After working in the environmental field for almost 35 years, with more than 10 years focused on climate adaptation research, I finally took the time to develop a plan to divest from all petrochemical-related industries in my personal portfolio. I have been teaching graduate courses on energy and materials sustainability, witnessing a very recent student-lead fossil fuel divestment initiative at my own Antioch University New England campus—and nursing an existential angst of monumental proportion all the while. 

I also realize that my divestment—in terms of affecting the value of the US oil and gas extraction market ($399 billion annually)—it is not even a drop in the bucket. So why bother?

My personal transition began with conversations with my colleague Abigail Abrash Walton, director of Antioch University’s Advocacy for Social Justice and Sustainability graduate program and co-director of our Center for Climate Preparedness and Community Resilience. She shared with me a report from Oxford University’s School of Enterprise and the Environment. Based on research of past successful divestment campaigns—such as in protest of South Africa during the Apartheid era, tobacco, munitions trading, and blood diamonds—the paper posited three phases of a successful advocacy initiative. 

A small group of concerned investors jumpstart the first phase, sending an initial “wave over the bow” by divesting equity holdings in targeted, publically traded corporations. Following this, higher-education institutions direct fund managers to divest the institutions’ holding over time—often after advocacy by students and faculty. More-progressive universities and colleges may take early divestment stances, but with time and social networking, the list begins to grow, until one or more nationally recognized universities decide to phase out equity holding in a targeted sector. The authors highlight that when more-prestigious institutions take action, it creates a tipping point, and empowers local and regional educational institutions, and even communities, to follow suit. This constitutes phase two.

Once such a divestment initiative gains traction comes phase three: The media and financial networks begin to herald it, the movement targets the largest investment and pension funds, with the ultimate aim of shifting market norms and creating political pressure so that governments enact policy change.

I believe that we in the United States may be moving into phase two of the fossil fuel industry divestment movement. The number of organizations joining the movement is growing, and ranges across both private and public sectors. Stanford University, for example, is in the process of divesting from the coal industry sector, while the City of Seattle, Washington, moves to be the first municipality in the country to divest its pension fund from fossil fuel—one of 29 US cities and counties reported to be taking similar actions. What’s more, 60-plus faith-based institutions and a similar number of foundations are also taking direct action.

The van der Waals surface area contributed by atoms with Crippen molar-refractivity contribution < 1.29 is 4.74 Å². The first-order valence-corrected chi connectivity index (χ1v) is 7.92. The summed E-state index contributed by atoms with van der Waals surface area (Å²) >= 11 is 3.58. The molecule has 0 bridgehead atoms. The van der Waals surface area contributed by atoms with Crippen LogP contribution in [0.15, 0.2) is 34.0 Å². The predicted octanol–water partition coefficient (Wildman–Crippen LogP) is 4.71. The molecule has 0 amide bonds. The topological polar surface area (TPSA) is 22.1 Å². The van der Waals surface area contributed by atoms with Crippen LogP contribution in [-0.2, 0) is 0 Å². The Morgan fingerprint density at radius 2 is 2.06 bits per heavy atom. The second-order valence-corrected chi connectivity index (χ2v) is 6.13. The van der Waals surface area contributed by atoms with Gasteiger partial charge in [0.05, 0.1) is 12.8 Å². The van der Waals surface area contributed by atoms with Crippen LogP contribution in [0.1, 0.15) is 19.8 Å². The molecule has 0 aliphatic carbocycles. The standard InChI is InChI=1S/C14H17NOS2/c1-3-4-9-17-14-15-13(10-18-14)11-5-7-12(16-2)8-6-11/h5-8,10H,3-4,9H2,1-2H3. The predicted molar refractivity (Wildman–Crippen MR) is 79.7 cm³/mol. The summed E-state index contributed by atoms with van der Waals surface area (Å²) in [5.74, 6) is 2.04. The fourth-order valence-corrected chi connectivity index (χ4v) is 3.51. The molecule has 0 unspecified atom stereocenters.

During the divestment campaign in South Africa, phase two had little financial impact on the targeted industries. The real value was media exposure to the social justice issue that catalyzed worldwide opposition to apartheid. Oxford’s study indicates that the fossil fuel sector comprises a mere 2 percent of the US higher-education investment portfolio; thus, higher-education divestment can have only minor, if any, real impact on the financial markets. The goal of divestment, however, is to stigmatize the fossil fuel industry, whose operations are leading to negative climatic impacts, as well as myriad impacts on human health and the environment from extraction, production, and use of fossil fuels. And in this way, widespread divestment among higher-education and other institutions can be a powerful force.

Investment advisers may be wary: A recent New York Times article presented three studies that looked at the impact to universities’ portfolio performance from divesting in energy stocks, and a study commissioned and funded by the Independent Petroleum Association of America projected that portfolios absent of fossil fuel stocks—compared to portfolios that included energy-sector stocks—would underperform by as much as 0.7 percent. However, two separate studies, one by Northstar Asset Management and the other by the portfolio advisor Aperio Group, argue that the divestment penalty would be in the range of 0.15 percent to nonexistent.

Climate change is a social justice issue, which influences universities, municipalities, and faith-based organizations in their decision to divest. And the momentum that arises from these organizations’ divestment can in turn influence the investment portfolio decisions of larger institutional investors.

As the colleague who helped focus my thinking on this issue said, hearing about individuals who support divestment initiatives by taking action themselves is an important aspect of successful advocacy campaigns. As an academician, I have the ability to communicate directly with investment funds such as TIAA-CREF or Fidelity, which provide retirement account options. And all of us, as citizens of our various institutions, should make it known that divestment should not just be an individual response to social justice, but also a movement that institutional leadership should rally behind.